Hollywood, CA (May 3, 2017)—Orange is the new hack for Netflix and audio post production facility Larson Studios, as hackers released the first 10 episodes from the next season of Orange is the New Black this past weekend after failing to extort a ransom from the two companies.

While the 2014 hack of Sony Pictures may have served as a wake-up call for the larger entertainment content studios to tighten up security, this latest breach highlights the vulnerability of smaller third-party vendors. Larson Studios, which maintains two multi-room mix and editorial facilities in Hollywood, lists 11 staff on its website.

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According to reports, the hackers, a group operating under the name thedarkoverlord, gained access to Larson’s network toward the end of 2016. The file names of the episodes made available on torrent site the Pirate Bay over the weekend indicate that they were standard-definition H.264 ProRes Proxy workprints suitable for offline editorial (and dated September 2016).

While it might be assumed that thedarkoverlord is specifically targeting Hollywood, the hackers appear simply to be interested in monetary gain, whatever the source. The group’s name had previously been linked with data breaches and ransom demands at a construction company, a glue manufacturer, and a number of health services organizations over the past year or so.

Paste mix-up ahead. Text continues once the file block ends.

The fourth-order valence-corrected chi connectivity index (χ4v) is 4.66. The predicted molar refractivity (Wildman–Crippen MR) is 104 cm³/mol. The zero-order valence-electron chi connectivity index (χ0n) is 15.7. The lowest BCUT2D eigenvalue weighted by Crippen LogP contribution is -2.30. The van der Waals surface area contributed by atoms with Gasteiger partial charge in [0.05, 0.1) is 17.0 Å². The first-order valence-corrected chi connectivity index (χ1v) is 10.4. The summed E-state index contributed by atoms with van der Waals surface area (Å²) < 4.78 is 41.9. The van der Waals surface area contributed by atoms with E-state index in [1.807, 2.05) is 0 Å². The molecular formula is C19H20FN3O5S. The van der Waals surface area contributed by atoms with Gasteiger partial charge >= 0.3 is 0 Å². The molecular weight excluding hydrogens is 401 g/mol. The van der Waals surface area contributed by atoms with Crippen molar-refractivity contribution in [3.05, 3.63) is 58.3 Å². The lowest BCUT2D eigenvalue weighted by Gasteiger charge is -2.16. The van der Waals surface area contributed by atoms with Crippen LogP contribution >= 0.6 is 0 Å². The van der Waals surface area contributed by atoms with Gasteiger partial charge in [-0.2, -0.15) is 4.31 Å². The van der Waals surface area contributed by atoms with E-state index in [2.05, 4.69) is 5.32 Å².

During an exchange with DataBreaches.net, thedarkoverlord stated that its only motivation is its “greed for internet money.” The group initially demanded a bitcoin ransom from Larson Studios at the end of 2016, but after the studio failed to pay on time it turned its attention to Netflix, stipulating a deadline of January 31, 2017.

The streamer appears to have ignored the group. “Our proposals went unanswered so our hands have been forced,” wrote thedarkoverlord in a communication with DataBreaches.net.

Netflix has released a statement: “We are aware of the situation. A production vendor used by several major TV studios had its security compromised and the appropriate law enforcement authorities are involved.”

According to the New York Times on April 29, “The Federal Bureau of Investigation learned of the episode at Larson Studios in January but did not start notifying the content companies until a month ago.” The first 10 episodes of Orange, nearly 12 GB of content, appeared on Pirate Bay the following day. The final three episodes of season 5 are missing, perhaps because the hack occurred before they were sent to Larson for audio post services.

Orange is not the only series stolen by the group, which claims to also have new seasons of series from various other networks in its possession. According to DataBreaches.net, a list provided by thedarkoverlord also included Bill Nye Saves the World (Netflix), Brockmire (IFC), NCIS Los Angeles (CBS), Celebrity Apprentice (NBC), It’s Always Sunny in Philadelphia (FXX) and many others. Some of those series have already aired, at least partially. All five of those named shows are included on the list of recently mixed projects posted on Larson’s website.